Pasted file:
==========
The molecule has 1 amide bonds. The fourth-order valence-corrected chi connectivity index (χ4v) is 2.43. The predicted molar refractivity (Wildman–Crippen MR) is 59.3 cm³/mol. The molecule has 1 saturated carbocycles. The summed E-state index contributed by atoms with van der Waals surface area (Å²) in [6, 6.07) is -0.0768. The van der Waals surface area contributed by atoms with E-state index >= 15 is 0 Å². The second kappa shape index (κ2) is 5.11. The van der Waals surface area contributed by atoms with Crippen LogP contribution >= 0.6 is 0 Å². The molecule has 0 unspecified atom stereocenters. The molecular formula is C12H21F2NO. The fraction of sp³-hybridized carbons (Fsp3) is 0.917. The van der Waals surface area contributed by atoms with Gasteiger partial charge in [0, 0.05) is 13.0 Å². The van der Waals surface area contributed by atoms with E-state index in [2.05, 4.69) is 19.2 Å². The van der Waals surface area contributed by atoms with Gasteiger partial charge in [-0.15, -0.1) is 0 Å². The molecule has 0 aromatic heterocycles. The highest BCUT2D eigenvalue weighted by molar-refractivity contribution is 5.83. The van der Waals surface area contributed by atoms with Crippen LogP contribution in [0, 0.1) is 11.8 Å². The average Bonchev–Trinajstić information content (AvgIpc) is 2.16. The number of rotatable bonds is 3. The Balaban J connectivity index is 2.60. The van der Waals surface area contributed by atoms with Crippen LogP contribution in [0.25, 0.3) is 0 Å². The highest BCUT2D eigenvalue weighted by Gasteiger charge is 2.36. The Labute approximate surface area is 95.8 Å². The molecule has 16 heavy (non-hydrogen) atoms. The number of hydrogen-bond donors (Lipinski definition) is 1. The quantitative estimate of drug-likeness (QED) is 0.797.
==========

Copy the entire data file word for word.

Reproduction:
The molecule has 1 amide bonds. The fourth-order valence-corrected chi connectivity index (χ4v) is 2.43. The predicted molar refractivity (Wildman–Crippen MR) is 59.3 cm³/mol. The molecule has 1 saturated carbocycles. The summed E-state index contributed by atoms with van der Waals surface area (Å²) in [6, 6.07) is -0.0768. The van der Waals surface area contributed by atoms with E-state index >= 15 is 0 Å². The second kappa shape index (κ2) is 5.11. The van der Waals surface area contributed by atoms with Crippen LogP contribution >= 0.6 is 0 Å². The molecule has 0 unspecified atom stereocenters. The molecular formula is C12H21F2NO. The fraction of sp³-hybridized carbons (Fsp3) is 0.917. The van der Waals surface area contributed by atoms with Gasteiger partial charge in [0, 0.05) is 13.0 Å². The van der Waals surface area contributed by atoms with E-state index in [2.05, 4.69) is 19.2 Å². The van der Waals surface area contributed by atoms with Gasteiger partial charge in [-0.15, -0.1) is 0 Å². The molecule has 0 aromatic heterocycles. The highest BCUT2D eigenvalue weighted by molar-refractivity contribution is 5.83. The van der Waals surface area contributed by atoms with Crippen LogP contribution in [0, 0.1) is 11.8 Å². The average Bonchev–Trinajstić information content (AvgIpc) is 2.16. The number of rotatable bonds is 3. The Balaban J connectivity index is 2.60. The van der Waals surface area contributed by atoms with Crippen LogP contribution in [0.25, 0.3) is 0 Å². The highest BCUT2D eigenvalue weighted by Gasteiger charge is 2.36. The Labute approximate surface area is 95.8 Å². The molecule has 16 heavy (non-hydrogen) atoms. The number of hydrogen-bond donors (Lipinski definition) is 1. The quantitative estimate of drug-likeness (QED) is 0.797.